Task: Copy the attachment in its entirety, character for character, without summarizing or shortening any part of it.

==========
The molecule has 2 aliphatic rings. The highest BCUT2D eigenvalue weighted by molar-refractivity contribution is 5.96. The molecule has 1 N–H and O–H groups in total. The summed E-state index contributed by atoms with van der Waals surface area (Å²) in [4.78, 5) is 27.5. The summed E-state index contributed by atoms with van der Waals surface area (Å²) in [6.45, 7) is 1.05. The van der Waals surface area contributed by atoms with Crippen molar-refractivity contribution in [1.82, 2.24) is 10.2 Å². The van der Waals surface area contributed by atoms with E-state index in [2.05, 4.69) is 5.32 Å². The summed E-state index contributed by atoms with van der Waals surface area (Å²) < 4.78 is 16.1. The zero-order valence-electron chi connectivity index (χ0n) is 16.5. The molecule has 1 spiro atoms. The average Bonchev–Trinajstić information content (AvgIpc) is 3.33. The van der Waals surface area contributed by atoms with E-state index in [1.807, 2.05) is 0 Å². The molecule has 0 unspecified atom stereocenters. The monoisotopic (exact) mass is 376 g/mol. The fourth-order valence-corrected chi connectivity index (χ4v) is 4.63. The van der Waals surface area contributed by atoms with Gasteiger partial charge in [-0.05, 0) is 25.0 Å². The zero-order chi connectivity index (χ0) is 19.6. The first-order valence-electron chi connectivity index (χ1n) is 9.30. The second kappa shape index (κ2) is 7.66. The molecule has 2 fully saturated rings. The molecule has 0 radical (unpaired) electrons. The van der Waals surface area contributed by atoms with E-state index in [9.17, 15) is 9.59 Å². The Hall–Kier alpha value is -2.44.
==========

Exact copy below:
The molecule has 2 aliphatic rings. The highest BCUT2D eigenvalue weighted by molar-refractivity contribution is 5.96. The molecule has 1 N–H and O–H groups in total. The summed E-state index contributed by atoms with van der Waals surface area (Å²) in [4.78, 5) is 27.5. The summed E-state index contributed by atoms with van der Waals surface area (Å²) in [6.45, 7) is 1.05. The van der Waals surface area contributed by atoms with Crippen molar-refractivity contribution in [1.82, 2.24) is 10.2 Å². The van der Waals surface area contributed by atoms with E-state index in [2.05, 4.69) is 5.32 Å². The summed E-state index contributed by atoms with van der Waals surface area (Å²) < 4.78 is 16.1. The zero-order valence-electron chi connectivity index (χ0n) is 16.5. The molecule has 1 spiro atoms. The average Bonchev–Trinajstić information content (AvgIpc) is 3.33. The van der Waals surface area contributed by atoms with E-state index in [1.807, 2.05) is 0 Å². The molecule has 0 unspecified atom stereocenters. The monoisotopic (exact) mass is 376 g/mol. The fourth-order valence-corrected chi connectivity index (χ4v) is 4.63. The van der Waals surface area contributed by atoms with Gasteiger partial charge in [-0.05, 0) is 25.0 Å². The zero-order chi connectivity index (χ0) is 19.6. The first-order valence-electron chi connectivity index (χ1n) is 9.30. The second kappa shape index (κ2) is 7.66. The molecule has 2 fully saturated rings. The molecule has 0 radical (unpaired) electrons. The van der Waals surface area contributed by atoms with E-state index in [9.17, 15) is 9.59 Å². The Hall–Kier alpha value is -2.44.